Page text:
I would respect his authority. But would appropriate signs of reverence be then considered acceptable?

    It does make one wonder what the need was for this clarification, or the basis for concern.

    For me it echoes what I was taught a time ago which is that we don’t kneel, at all, during consecration (no kneelers in pews just chairs without kneelers attached) because we stand to show respect and that we are loved and regarded as equals by Jesus. Essentially. I mean, hard to argue with that…”But, Father, Jesus does not love me!? therefore I kneel…and upset the delicate balance of our lovely banner furnished and Haugen chanting worship space…” This would be, late 80s/early 90s. Or, “But Father, I prefer groveling…I am scrupulous and on and on…” and on like a runaway train…It’s like, in reality, “But Father haven’t you ever met someone joyful, fully loved by Jesus, cheerful, happy and well-adjusted, even if poor in one respect or another, sociable, and, who adores whilst kneeling?” OK. Never mind…Actually I have…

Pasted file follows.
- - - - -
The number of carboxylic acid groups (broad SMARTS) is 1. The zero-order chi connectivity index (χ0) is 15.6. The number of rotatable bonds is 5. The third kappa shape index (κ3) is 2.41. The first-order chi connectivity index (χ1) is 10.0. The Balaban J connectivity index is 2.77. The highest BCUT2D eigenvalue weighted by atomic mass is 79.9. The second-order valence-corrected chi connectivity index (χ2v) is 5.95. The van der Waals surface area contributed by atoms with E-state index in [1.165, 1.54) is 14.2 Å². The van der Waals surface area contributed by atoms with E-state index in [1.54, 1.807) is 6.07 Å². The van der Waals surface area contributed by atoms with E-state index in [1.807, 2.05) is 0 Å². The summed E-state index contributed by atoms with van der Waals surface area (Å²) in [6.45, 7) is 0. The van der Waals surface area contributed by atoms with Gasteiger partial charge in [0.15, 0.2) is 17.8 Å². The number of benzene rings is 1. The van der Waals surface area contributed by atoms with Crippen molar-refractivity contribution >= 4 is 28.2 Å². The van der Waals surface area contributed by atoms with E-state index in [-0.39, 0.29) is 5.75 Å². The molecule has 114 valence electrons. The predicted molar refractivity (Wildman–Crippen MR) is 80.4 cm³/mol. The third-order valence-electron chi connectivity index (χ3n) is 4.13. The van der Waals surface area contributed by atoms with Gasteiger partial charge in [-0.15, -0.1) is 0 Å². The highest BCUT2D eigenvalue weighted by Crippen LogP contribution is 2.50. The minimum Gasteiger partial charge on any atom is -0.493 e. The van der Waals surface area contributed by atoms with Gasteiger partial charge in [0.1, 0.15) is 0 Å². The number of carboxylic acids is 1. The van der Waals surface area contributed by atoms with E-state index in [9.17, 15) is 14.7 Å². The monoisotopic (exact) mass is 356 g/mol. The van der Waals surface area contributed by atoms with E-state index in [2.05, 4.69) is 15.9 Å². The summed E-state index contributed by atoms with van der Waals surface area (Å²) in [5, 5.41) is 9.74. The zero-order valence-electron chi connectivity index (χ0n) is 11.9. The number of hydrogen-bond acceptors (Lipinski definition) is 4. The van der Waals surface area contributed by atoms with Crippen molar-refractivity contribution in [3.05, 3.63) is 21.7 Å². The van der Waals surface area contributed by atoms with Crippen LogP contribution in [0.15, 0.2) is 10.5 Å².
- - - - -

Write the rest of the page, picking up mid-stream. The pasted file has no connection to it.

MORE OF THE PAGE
16. The third typical edition of the GIRM states

    The Third Typical edition of the GIRM is already in effect in the US since their adaptations were approved early. The rest of the English speaking countries had their adaptations approved recently and will come into effect in Advent. At least that is my understanding.

    160. Sacerdos deinde accipit patenam vel pyxidem, et accedit ad communicandos, qui de more processionaliter approprinquant.

    Non licet ipsis fidelibus panem consecratum neque calicem sacrum per semetipsos accipere eo minus de manu in manum inter se transmittere. Fideles communicant genuflexi vel stantes, prout Conferentia Episcoporum statuerit. Cum autem stantes communicant, commendatur ut debitam reverentiam, ab iisdem normis statuendam, ante susceptionem Sacramenti faciant.

    My translation (Please feel free to correct)